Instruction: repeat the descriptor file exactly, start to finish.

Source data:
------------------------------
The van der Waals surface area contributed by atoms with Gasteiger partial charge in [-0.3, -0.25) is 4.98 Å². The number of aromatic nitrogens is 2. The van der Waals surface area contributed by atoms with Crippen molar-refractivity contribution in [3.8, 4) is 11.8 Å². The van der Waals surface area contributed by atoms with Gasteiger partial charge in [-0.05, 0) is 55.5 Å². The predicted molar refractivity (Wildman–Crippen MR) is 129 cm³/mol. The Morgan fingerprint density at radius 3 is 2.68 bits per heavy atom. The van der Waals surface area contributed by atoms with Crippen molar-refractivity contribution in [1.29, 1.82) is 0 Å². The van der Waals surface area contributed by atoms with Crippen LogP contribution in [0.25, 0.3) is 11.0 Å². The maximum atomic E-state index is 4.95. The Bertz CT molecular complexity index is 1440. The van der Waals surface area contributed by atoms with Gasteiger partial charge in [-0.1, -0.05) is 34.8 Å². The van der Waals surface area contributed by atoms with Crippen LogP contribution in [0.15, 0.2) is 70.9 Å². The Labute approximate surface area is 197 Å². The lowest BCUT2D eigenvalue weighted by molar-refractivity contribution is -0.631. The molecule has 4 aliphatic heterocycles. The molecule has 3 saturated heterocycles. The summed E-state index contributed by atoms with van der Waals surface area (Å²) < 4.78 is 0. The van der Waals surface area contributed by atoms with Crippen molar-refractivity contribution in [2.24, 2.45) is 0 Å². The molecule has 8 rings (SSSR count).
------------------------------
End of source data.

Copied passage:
The van der Waals surface area contributed by atoms with Gasteiger partial charge in [-0.3, -0.25) is 4.98 Å². The number of aromatic nitrogens is 2. The van der Waals surface area contributed by atoms with Crippen molar-refractivity contribution in [3.8, 4) is 11.8 Å². The van der Waals surface area contributed by atoms with Gasteiger partial charge in [-0.05, 0) is 55.5 Å². The predicted molar refractivity (Wildman–Crippen MR) is 129 cm³/mol. The Morgan fingerprint density at radius 3 is 2.68 bits per heavy atom. The van der Waals surface area contributed by atoms with Crippen molar-refractivity contribution in [1.29, 1.82) is 0 Å². The van der Waals surface area contributed by atoms with Crippen LogP contribution in [0.25, 0.3) is 11.0 Å². The maximum atomic E-state index is 4.95. The Bertz CT molecular complexity index is 1440. The van der Waals surface area contributed by atoms with Gasteiger partial charge in [-0.1, -0.05) is 34.8 Å². The van der Waals surface area contributed by atoms with Crippen LogP contribution in [0.15, 0.2) is 70.9 Å². The Labute approximate surface area is 197 Å². The lowest BCUT2D eigenvalue weighted by molar-refractivity contribution is -0.631. The molecule has 4 aliphatic heterocycles. The molecule has 3 saturated heterocycles. The summed E-state index contributed by atoms with van der Waals surface area (Å²) < 4.78 is 0. The van der Waals surface area contributed by atoms with Crippen molar-refractivity contribution in [2.24, 2.45) is 0 Å². The molecule has 8 rings (SSSR count).